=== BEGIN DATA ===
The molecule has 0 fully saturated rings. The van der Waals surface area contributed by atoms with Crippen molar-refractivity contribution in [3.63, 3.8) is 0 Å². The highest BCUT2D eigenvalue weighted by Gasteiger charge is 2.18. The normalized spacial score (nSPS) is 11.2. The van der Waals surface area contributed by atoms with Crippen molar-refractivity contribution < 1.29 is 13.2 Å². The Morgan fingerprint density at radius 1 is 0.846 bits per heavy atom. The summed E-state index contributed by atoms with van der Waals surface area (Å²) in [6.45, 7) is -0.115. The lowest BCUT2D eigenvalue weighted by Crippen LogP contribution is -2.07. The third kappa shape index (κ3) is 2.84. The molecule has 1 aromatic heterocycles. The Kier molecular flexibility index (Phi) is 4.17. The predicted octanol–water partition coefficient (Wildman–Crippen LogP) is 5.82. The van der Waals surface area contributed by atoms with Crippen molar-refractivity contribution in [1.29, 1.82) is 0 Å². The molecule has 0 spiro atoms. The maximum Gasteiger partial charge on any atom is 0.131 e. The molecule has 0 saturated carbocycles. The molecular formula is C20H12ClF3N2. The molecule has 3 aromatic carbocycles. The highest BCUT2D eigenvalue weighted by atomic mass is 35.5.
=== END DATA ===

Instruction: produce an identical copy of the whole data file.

The molecule has 0 fully saturated rings. The van der Waals surface area contributed by atoms with Crippen molar-refractivity contribution in [3.63, 3.8) is 0 Å². The highest BCUT2D eigenvalue weighted by Gasteiger charge is 2.18. The normalized spacial score (nSPS) is 11.2. The van der Waals surface area contributed by atoms with Crippen molar-refractivity contribution < 1.29 is 13.2 Å². The Morgan fingerprint density at radius 1 is 0.846 bits per heavy atom. The summed E-state index contributed by atoms with van der Waals surface area (Å²) in [6.45, 7) is -0.115. The lowest BCUT2D eigenvalue weighted by Crippen LogP contribution is -2.07. The third kappa shape index (κ3) is 2.84. The molecule has 1 aromatic heterocycles. The Kier molecular flexibility index (Phi) is 4.17. The predicted octanol–water partition coefficient (Wildman–Crippen LogP) is 5.82. The van der Waals surface area contributed by atoms with Crippen molar-refractivity contribution in [1.29, 1.82) is 0 Å². The molecule has 0 spiro atoms. The maximum Gasteiger partial charge on any atom is 0.131 e. The molecule has 0 saturated carbocycles. The molecular formula is C20H12ClF3N2. The molecule has 3 aromatic carbocycles. The highest BCUT2D eigenvalue weighted by atomic mass is 35.5.